The debate over the events at Huanchaca was revived just as the controversy surrounding the Santa Ana operation and the role of the DEA in it was beginning to brew. The situation was aggravated even further by contradictory statements from the US Embassy in La Paz. In October 1986, the US Embassy issued a public statement admitting that it had known of the Huanchaca lab's existence since June of that year, but did not have information on its size or significance. On June 26, 1991 the US Embassy issued a statement that US and Bolivian officials knew of the Huanchaca lab "only hours before" the killings of the scientists. (68) In addition to giving conflicting official versions of the events, the Embassy attempted to discredit Roger Cortez, who had participated in the original investigative mission and covered the Huanchaca case in his television show, "Linea de Fuego" on March 18, 1991.
The debate touched off by the Santa Ana raid could have been predicted from the Huanchaca case in 1986. The US response to past antinarcotics failures - and incidents like Huanchaca - has been to up the ante: provide more money, more technical resources, and more military might. The effectiveness of those additional resources in stemming drug trafficking was not evident in the Santa Ana raid in June 1991; however, the negative consequences of militarization that Bolivians have been warning of were very evident. Despite five years that have witnessed a dramatic expansion of US assistance for antinarcotics activities in Bolivia, the results continue to be negative: slowly escalating violence, prevalent abuses against the civilian population, and no progress in stemming the flow of drugs out of Bolivia.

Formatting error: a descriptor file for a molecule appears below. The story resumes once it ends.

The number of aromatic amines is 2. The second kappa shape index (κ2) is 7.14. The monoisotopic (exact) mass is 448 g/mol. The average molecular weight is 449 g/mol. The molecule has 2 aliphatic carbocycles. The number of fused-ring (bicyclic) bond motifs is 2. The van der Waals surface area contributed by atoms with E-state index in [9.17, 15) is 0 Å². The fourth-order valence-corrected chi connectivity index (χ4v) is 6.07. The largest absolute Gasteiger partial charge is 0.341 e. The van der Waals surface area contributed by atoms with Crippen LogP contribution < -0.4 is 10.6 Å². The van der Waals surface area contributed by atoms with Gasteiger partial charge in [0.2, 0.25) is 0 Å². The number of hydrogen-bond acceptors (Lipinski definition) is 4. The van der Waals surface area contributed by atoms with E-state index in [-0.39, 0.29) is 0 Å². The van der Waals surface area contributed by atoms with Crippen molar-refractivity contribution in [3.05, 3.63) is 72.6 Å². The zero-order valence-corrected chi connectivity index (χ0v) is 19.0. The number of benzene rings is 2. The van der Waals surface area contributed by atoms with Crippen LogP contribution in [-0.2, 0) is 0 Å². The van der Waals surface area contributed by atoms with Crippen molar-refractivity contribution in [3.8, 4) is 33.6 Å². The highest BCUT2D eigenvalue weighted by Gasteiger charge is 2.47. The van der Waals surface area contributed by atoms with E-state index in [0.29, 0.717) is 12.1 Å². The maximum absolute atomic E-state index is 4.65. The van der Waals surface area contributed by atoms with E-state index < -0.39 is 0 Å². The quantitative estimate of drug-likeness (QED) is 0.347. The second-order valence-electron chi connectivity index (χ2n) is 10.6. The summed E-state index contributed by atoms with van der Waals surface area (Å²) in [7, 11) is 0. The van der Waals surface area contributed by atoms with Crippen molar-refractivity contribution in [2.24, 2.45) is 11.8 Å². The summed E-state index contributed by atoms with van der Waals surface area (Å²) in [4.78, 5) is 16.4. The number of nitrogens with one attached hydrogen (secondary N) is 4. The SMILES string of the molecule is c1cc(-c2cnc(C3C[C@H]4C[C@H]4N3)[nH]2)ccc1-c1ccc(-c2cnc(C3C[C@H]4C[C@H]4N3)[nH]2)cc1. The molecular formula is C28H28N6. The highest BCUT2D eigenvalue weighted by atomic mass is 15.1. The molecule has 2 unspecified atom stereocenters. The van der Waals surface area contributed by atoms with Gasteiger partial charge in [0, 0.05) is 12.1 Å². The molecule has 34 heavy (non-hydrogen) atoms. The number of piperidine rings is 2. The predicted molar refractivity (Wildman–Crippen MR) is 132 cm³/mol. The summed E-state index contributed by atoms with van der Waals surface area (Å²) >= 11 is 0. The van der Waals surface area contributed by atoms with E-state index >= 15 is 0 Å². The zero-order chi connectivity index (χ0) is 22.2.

To date, the Andean Strategy has failed to reduce the cocaine traffic from the Andes. Washington officials claim that the one country where significant progress in curbing drug production has been made is Colombia. Yet, they also point out that this has resulted in a shift in cocaine processing and trafficking to Bolivia and other South American countries. In other words, there is not less cocaine being produced in the Andes - it's just coming from different places. Cocaine production in Bolivia appears to have actually increased significantly. As Representative Lee Hamilton (D-IN) pointed out in a recent op-ed: "This strategy has had few results. Coca production is thriving. Even by the most cautious official estimates, coca production rose by 5 percent between 1988 and 1990, with almost all of it coming from the remote regions of Bolivia and Peru." (69)